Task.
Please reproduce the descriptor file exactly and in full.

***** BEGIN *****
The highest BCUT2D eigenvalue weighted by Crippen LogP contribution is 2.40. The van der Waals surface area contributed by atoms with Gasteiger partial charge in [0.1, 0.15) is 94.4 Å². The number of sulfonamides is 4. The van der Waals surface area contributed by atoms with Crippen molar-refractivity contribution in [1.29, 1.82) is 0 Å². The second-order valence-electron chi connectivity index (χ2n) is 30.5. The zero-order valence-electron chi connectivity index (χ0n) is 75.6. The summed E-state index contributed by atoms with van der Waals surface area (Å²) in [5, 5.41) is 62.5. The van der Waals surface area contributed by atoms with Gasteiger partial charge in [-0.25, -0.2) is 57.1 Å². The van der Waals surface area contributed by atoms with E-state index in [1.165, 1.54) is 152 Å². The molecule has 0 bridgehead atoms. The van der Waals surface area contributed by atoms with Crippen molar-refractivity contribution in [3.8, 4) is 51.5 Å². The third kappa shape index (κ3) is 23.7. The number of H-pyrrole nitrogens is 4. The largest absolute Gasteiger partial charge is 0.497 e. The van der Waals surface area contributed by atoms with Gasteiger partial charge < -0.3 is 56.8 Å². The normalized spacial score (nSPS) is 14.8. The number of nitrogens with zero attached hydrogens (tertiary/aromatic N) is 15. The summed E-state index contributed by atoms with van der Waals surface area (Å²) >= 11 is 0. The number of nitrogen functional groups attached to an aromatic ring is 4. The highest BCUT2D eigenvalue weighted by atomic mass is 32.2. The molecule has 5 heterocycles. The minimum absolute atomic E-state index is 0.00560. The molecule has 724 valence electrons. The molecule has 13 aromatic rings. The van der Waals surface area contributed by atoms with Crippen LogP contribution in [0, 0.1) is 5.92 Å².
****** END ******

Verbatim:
The highest BCUT2D eigenvalue weighted by Crippen LogP contribution is 2.40. The van der Waals surface area contributed by atoms with Gasteiger partial charge in [0.1, 0.15) is 94.4 Å². The number of sulfonamides is 4. The van der Waals surface area contributed by atoms with Crippen molar-refractivity contribution in [1.29, 1.82) is 0 Å². The second-order valence-electron chi connectivity index (χ2n) is 30.5. The zero-order valence-electron chi connectivity index (χ0n) is 75.6. The summed E-state index contributed by atoms with van der Waals surface area (Å²) in [5, 5.41) is 62.5. The van der Waals surface area contributed by atoms with Gasteiger partial charge in [-0.25, -0.2) is 57.1 Å². The van der Waals surface area contributed by atoms with E-state index in [1.165, 1.54) is 152 Å². The molecule has 0 bridgehead atoms. The van der Waals surface area contributed by atoms with Crippen molar-refractivity contribution in [3.8, 4) is 51.5 Å². The third kappa shape index (κ3) is 23.7. The number of H-pyrrole nitrogens is 4. The largest absolute Gasteiger partial charge is 0.497 e. The van der Waals surface area contributed by atoms with Gasteiger partial charge < -0.3 is 56.8 Å². The normalized spacial score (nSPS) is 14.8. The number of nitrogens with zero attached hydrogens (tertiary/aromatic N) is 15. The summed E-state index contributed by atoms with van der Waals surface area (Å²) >= 11 is 0. The number of nitrogen functional groups attached to an aromatic ring is 4. The highest BCUT2D eigenvalue weighted by atomic mass is 32.2. The molecule has 5 heterocycles. The minimum absolute atomic E-state index is 0.00560. The molecule has 724 valence electrons. The molecule has 13 aromatic rings. The van der Waals surface area contributed by atoms with Crippen LogP contribution in [0, 0.1) is 5.92 Å².